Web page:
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Olympics: 2020 organizers announce unchanged 1.35 tril. yen budget

  • December 21, 2018
  • , Kyodo News , 3:08 p.m.
  • English Press

Organizers of the 2020 Tokyo Olympics and Paralympics released a third games budget on Friday with spending remaining at 1.35 trillion yen (about $12 billion), the same as outlined last year.


While an extra 20 billion yen was added in transportation, food and beverage, administrative and public relations expenses as the plan was finalized, a provisioned “adjustment cost” was reduced to rectify the overage.


Organizers were unable to reduce the total budget but said they may be able to cut costs in the future by reviewing the quantity and other aspects of fixtures at the athletes’ village.


To cover the 1.35 trillion yen, it had been earlier agreed that the Tokyo Metropolitan Government and the organizing committee would shoulder 600 billion yen each, with the central government’s burden being 150 billion yen.


“With less than 600 days to go until the games, we are finally entering a fully-fledged implementation phase,” Tokyo 2020 President Toshiro Muto said.


“As many aspects of the games have become more detailed, Tokyo 2020 has seen increases in some new areas but has successfully reduced expenditures in other areas, resulting in the updated budget remaining the same as the previous version.”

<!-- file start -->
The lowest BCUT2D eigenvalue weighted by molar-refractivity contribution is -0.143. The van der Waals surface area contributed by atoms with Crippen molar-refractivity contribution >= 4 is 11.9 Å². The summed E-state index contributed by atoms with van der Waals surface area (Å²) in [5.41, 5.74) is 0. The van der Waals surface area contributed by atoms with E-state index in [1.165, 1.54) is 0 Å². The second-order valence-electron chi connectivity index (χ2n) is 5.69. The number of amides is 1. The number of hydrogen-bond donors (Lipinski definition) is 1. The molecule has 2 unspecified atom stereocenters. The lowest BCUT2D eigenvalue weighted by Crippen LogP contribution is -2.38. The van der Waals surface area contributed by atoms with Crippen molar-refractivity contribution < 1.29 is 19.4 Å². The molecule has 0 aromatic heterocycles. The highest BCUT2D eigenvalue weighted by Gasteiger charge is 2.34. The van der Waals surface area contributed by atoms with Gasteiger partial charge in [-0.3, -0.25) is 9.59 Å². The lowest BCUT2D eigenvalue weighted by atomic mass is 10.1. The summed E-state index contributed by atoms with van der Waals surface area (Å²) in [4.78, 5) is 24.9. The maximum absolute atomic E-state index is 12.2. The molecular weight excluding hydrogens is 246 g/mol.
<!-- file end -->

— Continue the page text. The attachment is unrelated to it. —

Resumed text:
The transportation cost is based on the number of vehicles needed for games personnel, and the transit plan includes reimbursement of up to 1,000 yen per day for volunteers. Additional expenditures cover the cost of food refrigeration to comply with safety provisions.


The organizing committee will finance their end privately through contributions from the International Olympic Committee, sponsors, licensing and ticket revenues. Organizers are currently focused on acquiring sponsors amid a substantial marketing campaign in order to reach their revenue goal of 10 billion yen.


In addition to the unknown cost of hosting events and the Opening and Closing Ceremonies, new expenditures are expected in an effort to reduce the risk posed to athletes, spectators and workers by Tokyo’s extreme summer heat.


With 35 billion yen remaining in adjustment costs, however, organizers plan to optimize the budget to keep costs within the current framework.


“There is still a lot of work to be done to control expenditures, but with the cooperation of the IOC, Tokyo 2020 will continue to make best efforts to maximize revenues, contain costs and keep its budget within 600 billion yen,” Muto said.


The initial price tag for the games announced in December 2016 was 1.5 trillion yen, excluding reserve funds. In the second version, organizers and the city of Tokyo cut 35billion yen from the amount agreed in May 2017.



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